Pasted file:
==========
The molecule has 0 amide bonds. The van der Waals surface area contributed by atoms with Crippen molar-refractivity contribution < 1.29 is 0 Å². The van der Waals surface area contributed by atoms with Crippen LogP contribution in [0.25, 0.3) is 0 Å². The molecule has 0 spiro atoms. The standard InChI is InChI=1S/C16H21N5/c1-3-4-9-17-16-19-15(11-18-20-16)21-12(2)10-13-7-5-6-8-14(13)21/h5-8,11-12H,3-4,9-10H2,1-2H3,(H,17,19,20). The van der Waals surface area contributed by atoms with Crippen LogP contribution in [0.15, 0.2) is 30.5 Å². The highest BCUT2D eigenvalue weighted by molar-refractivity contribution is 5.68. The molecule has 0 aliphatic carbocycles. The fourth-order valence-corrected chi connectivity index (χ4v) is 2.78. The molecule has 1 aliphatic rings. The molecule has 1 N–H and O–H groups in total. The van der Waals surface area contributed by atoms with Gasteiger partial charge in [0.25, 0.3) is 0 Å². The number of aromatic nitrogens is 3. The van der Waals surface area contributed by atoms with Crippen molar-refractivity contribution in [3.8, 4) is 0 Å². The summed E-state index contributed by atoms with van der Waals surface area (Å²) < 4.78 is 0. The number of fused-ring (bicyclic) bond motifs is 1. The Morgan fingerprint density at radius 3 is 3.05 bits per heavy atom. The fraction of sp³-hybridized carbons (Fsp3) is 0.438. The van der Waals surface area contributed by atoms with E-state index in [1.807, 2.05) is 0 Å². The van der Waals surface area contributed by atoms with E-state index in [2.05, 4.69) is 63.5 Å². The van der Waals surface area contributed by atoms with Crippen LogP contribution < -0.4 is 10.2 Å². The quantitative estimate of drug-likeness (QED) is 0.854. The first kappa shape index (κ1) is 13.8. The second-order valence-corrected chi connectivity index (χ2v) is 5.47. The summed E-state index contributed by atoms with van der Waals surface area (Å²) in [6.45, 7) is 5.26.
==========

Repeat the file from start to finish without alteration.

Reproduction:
The molecule has 0 amide bonds. The van der Waals surface area contributed by atoms with Crippen molar-refractivity contribution < 1.29 is 0 Å². The van der Waals surface area contributed by atoms with Crippen LogP contribution in [0.25, 0.3) is 0 Å². The molecule has 0 spiro atoms. The standard InChI is InChI=1S/C16H21N5/c1-3-4-9-17-16-19-15(11-18-20-16)21-12(2)10-13-7-5-6-8-14(13)21/h5-8,11-12H,3-4,9-10H2,1-2H3,(H,17,19,20). The van der Waals surface area contributed by atoms with Crippen LogP contribution in [0.15, 0.2) is 30.5 Å². The highest BCUT2D eigenvalue weighted by molar-refractivity contribution is 5.68. The molecule has 0 aliphatic carbocycles. The fourth-order valence-corrected chi connectivity index (χ4v) is 2.78. The molecule has 1 aliphatic rings. The molecule has 1 N–H and O–H groups in total. The van der Waals surface area contributed by atoms with Gasteiger partial charge in [0.25, 0.3) is 0 Å². The number of aromatic nitrogens is 3. The van der Waals surface area contributed by atoms with Crippen molar-refractivity contribution in [3.8, 4) is 0 Å². The summed E-state index contributed by atoms with van der Waals surface area (Å²) < 4.78 is 0. The number of fused-ring (bicyclic) bond motifs is 1. The Morgan fingerprint density at radius 3 is 3.05 bits per heavy atom. The fraction of sp³-hybridized carbons (Fsp3) is 0.438. The van der Waals surface area contributed by atoms with E-state index in [1.807, 2.05) is 0 Å². The van der Waals surface area contributed by atoms with E-state index in [2.05, 4.69) is 63.5 Å². The van der Waals surface area contributed by atoms with Crippen LogP contribution < -0.4 is 10.2 Å². The quantitative estimate of drug-likeness (QED) is 0.854. The first kappa shape index (κ1) is 13.8. The second-order valence-corrected chi connectivity index (χ2v) is 5.47. The summed E-state index contributed by atoms with van der Waals surface area (Å²) in [6.45, 7) is 5.26.